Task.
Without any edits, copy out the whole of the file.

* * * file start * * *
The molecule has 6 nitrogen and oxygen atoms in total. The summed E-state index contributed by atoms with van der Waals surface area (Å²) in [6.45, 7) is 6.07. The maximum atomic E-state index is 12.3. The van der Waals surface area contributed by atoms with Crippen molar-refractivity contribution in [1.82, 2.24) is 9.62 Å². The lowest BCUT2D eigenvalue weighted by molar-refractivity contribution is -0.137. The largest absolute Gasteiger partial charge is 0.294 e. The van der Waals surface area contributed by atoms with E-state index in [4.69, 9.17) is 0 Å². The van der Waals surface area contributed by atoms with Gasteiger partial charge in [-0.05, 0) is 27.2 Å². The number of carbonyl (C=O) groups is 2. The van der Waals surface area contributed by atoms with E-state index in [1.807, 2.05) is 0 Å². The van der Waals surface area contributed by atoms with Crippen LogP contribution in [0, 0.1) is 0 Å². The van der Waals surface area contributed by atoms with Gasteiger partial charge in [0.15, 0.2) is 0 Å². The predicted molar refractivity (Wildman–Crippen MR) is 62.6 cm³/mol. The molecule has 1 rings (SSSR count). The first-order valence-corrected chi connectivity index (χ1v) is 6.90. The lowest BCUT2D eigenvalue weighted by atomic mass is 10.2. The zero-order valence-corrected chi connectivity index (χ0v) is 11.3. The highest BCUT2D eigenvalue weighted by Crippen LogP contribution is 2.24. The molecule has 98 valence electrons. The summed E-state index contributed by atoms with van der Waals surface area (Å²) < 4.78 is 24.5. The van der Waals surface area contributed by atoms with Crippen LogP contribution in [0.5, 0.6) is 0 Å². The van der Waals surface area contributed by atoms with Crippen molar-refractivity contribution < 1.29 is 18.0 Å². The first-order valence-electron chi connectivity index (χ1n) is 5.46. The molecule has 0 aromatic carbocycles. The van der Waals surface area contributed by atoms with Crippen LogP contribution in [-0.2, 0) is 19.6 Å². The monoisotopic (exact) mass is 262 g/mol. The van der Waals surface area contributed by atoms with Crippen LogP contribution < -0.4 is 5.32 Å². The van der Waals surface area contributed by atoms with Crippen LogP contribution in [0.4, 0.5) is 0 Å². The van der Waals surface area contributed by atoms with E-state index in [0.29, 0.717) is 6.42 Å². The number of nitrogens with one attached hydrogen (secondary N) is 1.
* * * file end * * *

The molecule has 6 nitrogen and oxygen atoms in total. The summed E-state index contributed by atoms with van der Waals surface area (Å²) in [6.45, 7) is 6.07. The maximum atomic E-state index is 12.3. The van der Waals surface area contributed by atoms with Crippen molar-refractivity contribution in [1.82, 2.24) is 9.62 Å². The lowest BCUT2D eigenvalue weighted by molar-refractivity contribution is -0.137. The largest absolute Gasteiger partial charge is 0.294 e. The van der Waals surface area contributed by atoms with E-state index in [4.69, 9.17) is 0 Å². The van der Waals surface area contributed by atoms with Gasteiger partial charge in [-0.05, 0) is 27.2 Å². The number of carbonyl (C=O) groups is 2. The van der Waals surface area contributed by atoms with E-state index in [1.807, 2.05) is 0 Å². The van der Waals surface area contributed by atoms with Crippen LogP contribution in [0, 0.1) is 0 Å². The van der Waals surface area contributed by atoms with Gasteiger partial charge in [0.15, 0.2) is 0 Å². The predicted molar refractivity (Wildman–Crippen MR) is 62.6 cm³/mol. The molecule has 1 rings (SSSR count). The first-order valence-corrected chi connectivity index (χ1v) is 6.90. The lowest BCUT2D eigenvalue weighted by atomic mass is 10.2. The zero-order valence-corrected chi connectivity index (χ0v) is 11.3. The highest BCUT2D eigenvalue weighted by Crippen LogP contribution is 2.24. The molecule has 98 valence electrons. The summed E-state index contributed by atoms with van der Waals surface area (Å²) < 4.78 is 24.5. The van der Waals surface area contributed by atoms with Crippen LogP contribution in [0.5, 0.6) is 0 Å². The van der Waals surface area contributed by atoms with Crippen molar-refractivity contribution < 1.29 is 18.0 Å². The first-order valence-electron chi connectivity index (χ1n) is 5.46. The molecule has 0 aromatic carbocycles. The van der Waals surface area contributed by atoms with Crippen LogP contribution in [-0.2, 0) is 19.6 Å². The monoisotopic (exact) mass is 262 g/mol. The van der Waals surface area contributed by atoms with Crippen LogP contribution < -0.4 is 5.32 Å². The van der Waals surface area contributed by atoms with Crippen LogP contribution in [0.4, 0.5) is 0 Å². The van der Waals surface area contributed by atoms with E-state index in [0.29, 0.717) is 6.42 Å². The number of nitrogens with one attached hydrogen (secondary N) is 1.